The world knows Edward Albee as an incredible playwright—his wry and acerbic wit revealing those dark human characteristics that no one wants to be revealed. He was a teacher, a mentor, and a supporter of the arts. This last avenue, in the vibrant art scene of Houston, is where Edward and I crossed paths. It was the 1990s; he was teaching at the University of Houston and producing his plays in various venues. I had an art gallery in Houston, TX, and I came to know Edward as a discerning and well-respected art collector.
I saw a show of some of his collection at the Hiram Butler gallery in Houston; it was a lovely exhibit and I was intrigued by the scope and depth of the artwork. His eye was phenomenal and he focused on up and coming artists with a message to tell. About that same time, I had begun curating a series of shows based on books that interested me in the content and title: The Garden of Eden (Ernest Hemingway), Brave New World (Aldous Huxley), and Extraordinary Popular Delusions and the Madness of Crowds (Mackay), as a few examples. I invited various artists from the unknown to the world famous to exhibit—they drew crowds—and Edward. After the opening of the Brave New World show, he wrote a letter to me asking a question on one of the pieces and we started a dialogue about the social implications of the show.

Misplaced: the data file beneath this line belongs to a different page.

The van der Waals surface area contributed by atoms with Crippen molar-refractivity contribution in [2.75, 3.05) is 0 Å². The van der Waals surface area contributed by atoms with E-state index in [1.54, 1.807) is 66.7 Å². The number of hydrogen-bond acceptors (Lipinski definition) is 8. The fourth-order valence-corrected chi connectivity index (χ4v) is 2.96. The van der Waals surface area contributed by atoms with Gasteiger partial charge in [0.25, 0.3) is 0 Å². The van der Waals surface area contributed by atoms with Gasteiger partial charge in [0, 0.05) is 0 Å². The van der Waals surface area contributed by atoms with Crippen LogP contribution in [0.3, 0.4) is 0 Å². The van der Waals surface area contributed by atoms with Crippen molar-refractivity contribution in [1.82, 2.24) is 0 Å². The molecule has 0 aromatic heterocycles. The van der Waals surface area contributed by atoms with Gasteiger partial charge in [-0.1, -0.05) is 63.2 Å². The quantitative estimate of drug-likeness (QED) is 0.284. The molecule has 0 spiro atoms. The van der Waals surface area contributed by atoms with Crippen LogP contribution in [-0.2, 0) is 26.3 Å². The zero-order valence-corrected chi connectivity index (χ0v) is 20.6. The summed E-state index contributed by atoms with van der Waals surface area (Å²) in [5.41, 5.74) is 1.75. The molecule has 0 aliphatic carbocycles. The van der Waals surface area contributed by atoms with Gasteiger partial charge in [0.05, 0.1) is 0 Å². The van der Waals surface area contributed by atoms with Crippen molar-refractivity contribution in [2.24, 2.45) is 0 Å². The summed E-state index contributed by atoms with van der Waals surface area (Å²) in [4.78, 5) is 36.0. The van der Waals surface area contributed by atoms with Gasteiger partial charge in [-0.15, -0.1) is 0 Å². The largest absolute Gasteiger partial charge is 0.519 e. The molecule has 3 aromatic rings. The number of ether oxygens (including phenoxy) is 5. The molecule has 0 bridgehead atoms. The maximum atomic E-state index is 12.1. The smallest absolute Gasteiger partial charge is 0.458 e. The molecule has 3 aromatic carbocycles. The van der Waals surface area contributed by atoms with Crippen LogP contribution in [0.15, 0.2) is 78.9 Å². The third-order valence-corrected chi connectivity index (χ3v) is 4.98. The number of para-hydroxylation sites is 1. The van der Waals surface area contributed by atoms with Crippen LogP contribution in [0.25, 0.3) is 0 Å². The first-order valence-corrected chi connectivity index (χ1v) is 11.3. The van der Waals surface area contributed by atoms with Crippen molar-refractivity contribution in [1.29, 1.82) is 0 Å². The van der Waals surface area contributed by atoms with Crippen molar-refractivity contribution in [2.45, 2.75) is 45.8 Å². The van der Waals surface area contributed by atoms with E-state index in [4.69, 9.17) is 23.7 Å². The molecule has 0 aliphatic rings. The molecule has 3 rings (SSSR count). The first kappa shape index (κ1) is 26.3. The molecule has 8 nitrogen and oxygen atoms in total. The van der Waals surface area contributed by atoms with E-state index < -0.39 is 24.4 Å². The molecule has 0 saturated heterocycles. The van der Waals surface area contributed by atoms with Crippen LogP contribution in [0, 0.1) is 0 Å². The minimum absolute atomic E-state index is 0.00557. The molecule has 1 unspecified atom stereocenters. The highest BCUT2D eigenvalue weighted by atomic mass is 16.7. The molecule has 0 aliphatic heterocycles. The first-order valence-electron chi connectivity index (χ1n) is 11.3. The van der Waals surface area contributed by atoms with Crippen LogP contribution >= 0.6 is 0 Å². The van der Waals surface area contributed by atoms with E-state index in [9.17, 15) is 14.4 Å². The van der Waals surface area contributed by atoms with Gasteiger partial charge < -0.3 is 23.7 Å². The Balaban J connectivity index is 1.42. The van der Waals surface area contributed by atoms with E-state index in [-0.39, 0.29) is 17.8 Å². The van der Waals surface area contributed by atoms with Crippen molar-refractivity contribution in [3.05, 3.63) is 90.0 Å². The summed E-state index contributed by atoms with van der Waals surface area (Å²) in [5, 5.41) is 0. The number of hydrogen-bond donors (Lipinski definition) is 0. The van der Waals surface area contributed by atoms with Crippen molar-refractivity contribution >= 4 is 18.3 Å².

Edward began to frequent the gallery and I remember on several occasions, he would find some small sculpture in the back gallery (he loved three-dimensional work), cradling it in his arms as he toured around. He bought several pieces from the gallery and always stopped to chat when we ran into each other on the gallery circuit.
After I closed the gallery and began to find my voice in writing, he spoke with me about that, too. Our conversation wasn’t huge or life-changing, but sometimes having someone like Edward simply acknowledge your journey is enough.
Edward, you made a difference in my life. Thank you, and rest in peace, my friend.